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Everyone’s Favorite – Sugars, Chocolate, and Confectionary

When it comes to food, people have a natural weakness to sugars to include cookies, candies, desserts, any type of confectionary food.  For some reason, sweets put a smile on our face, making us feel good.  The great thing about making sweet treats today is that in addition to using processed sugars, you can also go with natural sweeteners such as honey, spices, etc, or even artificial sugars to include brands like Sweet n’ Low, and Splenda.

The benefit to using natural or artificial sugars over processed is that people with diabetes can enjoy cookies, candy, and desserts without worrying about blood sugar climbing.  In addition, these sweeteners provide the sweet flavor we crave but with a huge reduction in calories.  Therefore, if you love sweets but hate the weight gain, you could switch out traditional sugar for natural or artificial sweeteners.

Baking has never been so good.  Over the years, various types of chocolates have been processed so they can be used in making favorite sweet foods.  Whether you love dark, semi-sweet, white, or other types of chocolates, you will have options found at your local grocery store.  You will also find literally thousands and thousands of confectionary recipes that can be made at home.  Instead of spending money on confections, you can now come up with your own beautiful creations for birthday parties, housewarming gatherings, picnics, entertaining, or whatever the occasion.

In this article, we wanted to provide you with information about the various types of sugars and chocolate baked with, showing you the difference in flavor each offers.  Keep in mind that sugars are also used in soda, tea, coffee, and other types of cooking.  In fact, the average person living in the United States consumes approximately 175 pounds of sugar every year, which equates to 46 teaspoons daily!  Unfortunately, sugar has zero nutritional value but it certainly tastes good.  Remember, natural sugar does contain nutrients, making it a healthier choice.

Processed Sugars
• Granulated Refined – This sugar is pure, made without moisture or dyes.  In most cases, granulated refined sugar is used for confectionary purposes.
• Amorphous Refined – This type of processed sugar has a little bit of color but real fine particles.  For that reason, you often see amorphous refined sugar used in candy, cookies, cakes, and syrups.
• Castor – More commonly called powdered or confectioner’s sugar, this is extremely fine but not refined.  Made at a plant, castor sugar is usually the choice for beverages, pastries, and even biscuits.
• Inverted Syrup – In this case, the processed sugar is made from 1/3 fructose, 1/3 glucose, and 1/3 sucrose, making it the ideal choice for ice cream, toffee, jams, liqueurs, soda, and syrup.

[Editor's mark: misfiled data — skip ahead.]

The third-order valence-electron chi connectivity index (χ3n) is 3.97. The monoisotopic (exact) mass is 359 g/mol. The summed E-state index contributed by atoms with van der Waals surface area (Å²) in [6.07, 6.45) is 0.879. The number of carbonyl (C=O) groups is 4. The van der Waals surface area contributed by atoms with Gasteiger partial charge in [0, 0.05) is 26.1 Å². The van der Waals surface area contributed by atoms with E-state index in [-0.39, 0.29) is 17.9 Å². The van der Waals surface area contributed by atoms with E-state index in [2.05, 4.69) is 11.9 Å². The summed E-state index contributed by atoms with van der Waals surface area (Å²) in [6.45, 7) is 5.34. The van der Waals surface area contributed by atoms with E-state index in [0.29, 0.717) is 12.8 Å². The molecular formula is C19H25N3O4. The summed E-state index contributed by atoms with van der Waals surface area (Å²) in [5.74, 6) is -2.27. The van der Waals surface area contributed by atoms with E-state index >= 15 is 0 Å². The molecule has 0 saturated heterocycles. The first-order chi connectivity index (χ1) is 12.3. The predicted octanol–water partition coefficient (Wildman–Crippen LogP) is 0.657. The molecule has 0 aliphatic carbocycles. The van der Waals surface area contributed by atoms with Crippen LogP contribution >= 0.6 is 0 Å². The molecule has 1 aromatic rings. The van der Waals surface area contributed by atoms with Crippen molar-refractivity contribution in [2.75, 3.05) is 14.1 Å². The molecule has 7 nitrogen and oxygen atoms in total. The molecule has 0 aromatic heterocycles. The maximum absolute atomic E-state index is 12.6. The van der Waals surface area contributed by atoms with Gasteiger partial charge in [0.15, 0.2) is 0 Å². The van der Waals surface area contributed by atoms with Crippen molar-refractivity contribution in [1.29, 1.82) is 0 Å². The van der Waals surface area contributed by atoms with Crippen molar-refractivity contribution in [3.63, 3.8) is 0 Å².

• Simple Syrup – This type of sugar is clear, most often used for making candy and clear drinks.
• Organic – Made without any chemicals or additives, organic sugar is a healthier choice.

Natural Sugars
• Maple Syrup
• Molasses
• Sugar Cane Juice
• Honey
• Corn Syrup

Artificial Sugars

• Splenda
• Nutrasweet
• Sweet ‘n Low


• Baking – A number of different chocolate types can be considered baking chocolate.  However, it is important to know the type of baking chocolate required for a recipe, whether unsweetened, bittersweet, semi-sweet, or sweetened.
• Bittersweet – This type of chocolate is made with a minimum of 35% chocolate liquor in addition to sugar and cocoa butter.  This too is a common type of chocolate used for baking.
• Cacao – Made from the cacao bean, this is crushed up into powder and of all chocolates, is the most healthy
• Chocolate Liquor – Made from ground up cacao making a paste with 53% cocoa butter added, this is the basis for all chocolates
• Cocoa – Cocoa is created by pressing out the fat such as the cocoa butter.  The leftover substance hardens, followed by a crushing process.  Because cocoa only has 10% to 20% fat, it is often the choice for baking low-fat cookies, candies, or other confectionary foods.
• Cocoa Butter – This is chocolate liquor that has had the fat pressed out
• Couverture – This type of chocolate is for coating, which is a dark chocolate that has cocoa powder added.  Typically, you would see couverture used for icing cakes, drizzling over pastries, or used as a coating for confectionary goodies.
• Dutch – Similar to cocoa, Dutch chocolate is made by having a potassium carbonate solution added to the powder, making it look black.
• Extract – If you love chocolate but hate the calories, you can add chocolate extract, which is made from cacao beans that have been soaked in alcohol
• Gianduja – With this, toasted hazelnuts are ground into chocolate powder, giving it a smooth texture and delicious taste, great for all types of baking.
• Ground – Ground chocolate is not cocoa.  Instead, it is actual eating chocolate, ground into a powder for baking or adding to drinks.
• Milk – Containing no less than 10% chocolate liquor, sugar, and cocoa butter, milk chocolate is creamy and smooth due to the 12% milk or cream added.
• Single Bean – This chocolate is made from one specific bean species grown in a particular region.
• Sweet – For this to be made, a minimum of 15% chocolate liquor mixed with sugar and cocoa butter are used.
• Unsweetened – This type of chocolate is commonly used for baking goodies in that sweetness and flavor are easily monitored and controlled.
• White – Interestingly, white chocolate contains no chocolate liquor so it is therefore, not an official type of chocolate but it still contains a minimum of 20% cocoa butter and 14% milk along with sugar, putting it into the chocolate category.
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